Saturday, December 16, 2017

Schmeh: the holidays

I'm not sure when it happened, but over the years, I've come to feel nothing about the holidays. I don't care much for Thanksgiving. That American day of food and family was destroyed after my daughter's death. It's just not a time to blather about "what I'm thankful for."

And now, with the political climate, I see more clearly the oppression of the descendants of indigenous people that we (read American white settlers) destroyed so we could have what we have. I could likely make the four day weekend about family and friends and love, and sometimes I attempt it. Mostly, though, I'm apathetic. And most recently, it became the holiday I last saw my daughter's grandmother alive. So, yeah, Thanksgiving sucks.

And after the relief of going back to work, I continue to work pretty hard at just surviving the latest crazy. Like "Merry Christmas." A phrase that was nice for so so so many years. There was a time that if you wanted you could include the New Year with a "Happy Holidays."  I can't say either one of these phrases in public anymore without a store clerk or other stranger judging my political leanings despite the greeting I choose. I still say these greetings to people I know with sincerity, but out there in public, I say, "Thanks. and have a nice day."

Because that's how I really feel. That's the best I can hope for them and me. A nice day. A nice day that's not a holiday. Sometimes, I snark, "Enjoy whatever holiday you may or may not celebrate."

Perhaps, I should find a better phrase? Nope. Have a nice day is just fine.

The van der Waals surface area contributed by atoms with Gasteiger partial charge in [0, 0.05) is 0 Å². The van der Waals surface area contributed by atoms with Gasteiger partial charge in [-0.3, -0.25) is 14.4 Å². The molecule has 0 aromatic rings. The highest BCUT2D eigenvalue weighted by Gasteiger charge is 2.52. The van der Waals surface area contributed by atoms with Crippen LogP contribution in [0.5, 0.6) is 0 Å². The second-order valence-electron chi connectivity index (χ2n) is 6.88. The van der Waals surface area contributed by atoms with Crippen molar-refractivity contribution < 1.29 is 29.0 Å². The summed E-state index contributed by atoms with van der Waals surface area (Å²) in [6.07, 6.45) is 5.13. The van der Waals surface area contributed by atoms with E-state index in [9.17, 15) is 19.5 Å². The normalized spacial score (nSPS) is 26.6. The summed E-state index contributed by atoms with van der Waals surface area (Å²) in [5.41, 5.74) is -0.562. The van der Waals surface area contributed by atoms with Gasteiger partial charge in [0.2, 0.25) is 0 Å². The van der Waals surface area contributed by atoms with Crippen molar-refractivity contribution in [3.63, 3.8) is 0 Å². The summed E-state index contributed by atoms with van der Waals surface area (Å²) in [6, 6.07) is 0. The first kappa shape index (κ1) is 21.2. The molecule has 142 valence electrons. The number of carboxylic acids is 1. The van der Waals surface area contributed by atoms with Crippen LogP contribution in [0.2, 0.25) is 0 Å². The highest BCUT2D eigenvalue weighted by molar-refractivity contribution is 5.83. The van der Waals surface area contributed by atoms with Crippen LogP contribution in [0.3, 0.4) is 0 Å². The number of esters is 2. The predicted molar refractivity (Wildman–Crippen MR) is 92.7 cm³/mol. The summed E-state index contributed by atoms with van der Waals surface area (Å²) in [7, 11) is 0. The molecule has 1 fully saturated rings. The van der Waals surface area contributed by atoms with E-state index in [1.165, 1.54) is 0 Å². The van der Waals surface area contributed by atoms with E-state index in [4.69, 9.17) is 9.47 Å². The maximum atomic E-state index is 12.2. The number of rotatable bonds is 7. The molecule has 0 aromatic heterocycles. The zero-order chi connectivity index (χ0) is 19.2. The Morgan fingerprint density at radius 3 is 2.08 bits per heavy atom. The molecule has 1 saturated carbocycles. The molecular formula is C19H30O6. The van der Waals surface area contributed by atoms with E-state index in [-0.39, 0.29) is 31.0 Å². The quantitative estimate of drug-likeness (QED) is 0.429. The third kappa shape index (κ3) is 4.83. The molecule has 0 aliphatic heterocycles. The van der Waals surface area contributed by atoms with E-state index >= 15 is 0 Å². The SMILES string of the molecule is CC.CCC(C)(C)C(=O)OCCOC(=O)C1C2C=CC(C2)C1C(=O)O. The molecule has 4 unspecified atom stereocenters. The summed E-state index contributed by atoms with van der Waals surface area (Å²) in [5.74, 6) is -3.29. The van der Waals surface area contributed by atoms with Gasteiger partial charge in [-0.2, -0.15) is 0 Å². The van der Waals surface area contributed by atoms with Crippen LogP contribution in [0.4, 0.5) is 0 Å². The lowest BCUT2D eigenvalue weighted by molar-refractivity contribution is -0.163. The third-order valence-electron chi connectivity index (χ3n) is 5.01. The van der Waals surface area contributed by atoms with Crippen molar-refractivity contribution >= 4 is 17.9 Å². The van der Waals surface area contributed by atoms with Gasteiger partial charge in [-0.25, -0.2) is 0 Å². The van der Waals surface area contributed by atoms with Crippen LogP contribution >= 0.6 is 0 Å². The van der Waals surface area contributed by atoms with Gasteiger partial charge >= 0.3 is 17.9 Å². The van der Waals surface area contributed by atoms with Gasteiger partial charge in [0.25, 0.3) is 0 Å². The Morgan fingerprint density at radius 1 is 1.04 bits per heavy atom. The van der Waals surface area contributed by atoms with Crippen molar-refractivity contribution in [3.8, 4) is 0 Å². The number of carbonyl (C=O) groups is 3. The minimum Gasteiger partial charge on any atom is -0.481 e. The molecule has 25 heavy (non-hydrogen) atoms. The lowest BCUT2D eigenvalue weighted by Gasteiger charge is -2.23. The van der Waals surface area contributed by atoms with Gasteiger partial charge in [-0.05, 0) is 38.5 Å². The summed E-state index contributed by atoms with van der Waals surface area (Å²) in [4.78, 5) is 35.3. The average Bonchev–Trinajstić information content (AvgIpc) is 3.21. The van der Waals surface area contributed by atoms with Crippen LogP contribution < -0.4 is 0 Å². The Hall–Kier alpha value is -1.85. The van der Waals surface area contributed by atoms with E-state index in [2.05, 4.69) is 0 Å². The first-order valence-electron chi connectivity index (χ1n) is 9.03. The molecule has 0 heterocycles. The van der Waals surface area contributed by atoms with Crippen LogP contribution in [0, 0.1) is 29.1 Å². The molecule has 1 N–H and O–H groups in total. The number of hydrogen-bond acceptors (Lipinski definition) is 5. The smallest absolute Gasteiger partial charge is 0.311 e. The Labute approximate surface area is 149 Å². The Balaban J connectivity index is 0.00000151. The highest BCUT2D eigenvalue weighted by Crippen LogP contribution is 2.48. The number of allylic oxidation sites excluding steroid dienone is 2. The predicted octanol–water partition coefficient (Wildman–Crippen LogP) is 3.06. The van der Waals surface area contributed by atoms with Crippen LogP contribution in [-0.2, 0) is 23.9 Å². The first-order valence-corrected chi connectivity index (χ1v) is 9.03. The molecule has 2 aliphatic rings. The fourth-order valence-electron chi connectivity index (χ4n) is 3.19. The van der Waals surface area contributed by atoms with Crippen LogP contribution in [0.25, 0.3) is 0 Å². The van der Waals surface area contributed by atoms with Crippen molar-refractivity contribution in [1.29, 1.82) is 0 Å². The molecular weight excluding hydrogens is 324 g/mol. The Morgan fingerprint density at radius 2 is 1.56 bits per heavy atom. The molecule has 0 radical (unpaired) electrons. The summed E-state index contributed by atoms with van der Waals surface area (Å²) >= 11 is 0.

I need to breathe in some joy. I'm empty.

Wednesday, July 19, 2017

I Looked Up

I look up, Weeping into the sunshine
Goldfinch flit past my eyes
Flashing bits of brilliant sunlight within my reach
Gentle breezes caress my bare arms
Drying my wet and heavy tears
Coaxing me
enjoy this Day
Coldness from the rock where I am still
Seeps into me
Spreads throughout me
I take my sorrow and go inside to wait for Night
where Darkness always receives me
preventing any distractions from Grief

I look up
Turning my face to the darkness
Waiting for a familiar coldness to overtake me
I Listen for my sobs
But, I am not overcome
I marvel instead at the near moon
Light surrounded by blackness
A white curved glow piercing the expansive nothing
A hope quickens within, and a thought forms
If the moon in it's passivity can conquer the night
I can in my patience conquer this death that eats me

Today I wept in the sunshine
Tomorrow I will smile, remembering the moon

Tuesday, July 18, 2017

Her Sign

This summer I taught music teaching techniques as I have done for years. The first day of teaching, I walked into a classroom to get materials ready. On the piano was a book opened to "Close to You" by the Carpenters. it made me smile. I thought of Caitlin Anne and singing this song to her everyday along with the other lullabies I sang each visit.
This was her father's song that his mother sang to him as a lullaby, and because she sang it to him, I sang it to Caitlin. The next day and the next day, the book remained opened to that song. I didn't change it and neither did anyone else. We used the piano, but never closed the book or put it away. 
I didn't want to lose the opportunity to accept the invitation to sing the song, so on Friday of the first week, I sat down and played and sang it.  Uninterrupted, I plunked through the chords and added a bit of harmony and sang the melody softly. When I finished, I left the book open. 
Saturday, we received news that the lump they found in his mother's lung was cancer. The news knocked the air out of me. I don't think that song was a sign from Caitlin to me. It seems Caitlin sent a song to her grandmother through me. Belief makes things real. 
We have become witnesses again to a family member's journey home. 
The song remained opened until the end of second week.I took a pictures of the book on the last day I taught, and shared them with Caitlin's grandmother in the hospital the following month. She smiled, and looked at her son. "That's our song." 
Music is the thread the drew that smile from her.